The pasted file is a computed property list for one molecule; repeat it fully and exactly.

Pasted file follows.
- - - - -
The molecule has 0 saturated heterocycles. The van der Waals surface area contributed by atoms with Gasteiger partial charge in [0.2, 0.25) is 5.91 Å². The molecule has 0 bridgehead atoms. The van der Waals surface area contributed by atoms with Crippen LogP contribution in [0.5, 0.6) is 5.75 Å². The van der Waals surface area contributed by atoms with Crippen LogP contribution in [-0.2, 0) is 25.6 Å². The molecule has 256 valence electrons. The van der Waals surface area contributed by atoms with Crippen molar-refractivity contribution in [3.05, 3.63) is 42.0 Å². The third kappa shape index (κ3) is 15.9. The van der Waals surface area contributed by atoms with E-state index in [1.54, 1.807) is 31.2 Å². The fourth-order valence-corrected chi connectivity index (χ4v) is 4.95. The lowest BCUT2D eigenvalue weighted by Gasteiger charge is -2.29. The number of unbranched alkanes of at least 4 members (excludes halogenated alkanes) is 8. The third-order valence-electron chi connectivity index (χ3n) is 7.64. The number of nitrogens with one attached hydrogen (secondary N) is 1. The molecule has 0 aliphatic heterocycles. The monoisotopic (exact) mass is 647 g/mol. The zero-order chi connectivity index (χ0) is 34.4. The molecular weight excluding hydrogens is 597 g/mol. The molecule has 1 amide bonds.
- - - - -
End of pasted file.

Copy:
The molecule has 0 saturated heterocycles. The van der Waals surface area contributed by atoms with Gasteiger partial charge in [0.2, 0.25) is 5.91 Å². The molecule has 0 bridgehead atoms. The van der Waals surface area contributed by atoms with Crippen LogP contribution in [0.5, 0.6) is 5.75 Å². The van der Waals surface area contributed by atoms with Crippen LogP contribution in [-0.2, 0) is 25.6 Å². The molecule has 256 valence electrons. The van der Waals surface area contributed by atoms with Crippen molar-refractivity contribution in [3.05, 3.63) is 42.0 Å². The third kappa shape index (κ3) is 15.9. The van der Waals surface area contributed by atoms with E-state index in [1.54, 1.807) is 31.2 Å². The fourth-order valence-corrected chi connectivity index (χ4v) is 4.95. The lowest BCUT2D eigenvalue weighted by Gasteiger charge is -2.29. The number of unbranched alkanes of at least 4 members (excludes halogenated alkanes) is 8. The third-order valence-electron chi connectivity index (χ3n) is 7.64. The number of nitrogens with one attached hydrogen (secondary N) is 1. The molecule has 0 aliphatic heterocycles. The monoisotopic (exact) mass is 647 g/mol. The zero-order chi connectivity index (χ0) is 34.4. The molecular weight excluding hydrogens is 597 g/mol. The molecule has 1 amide bonds.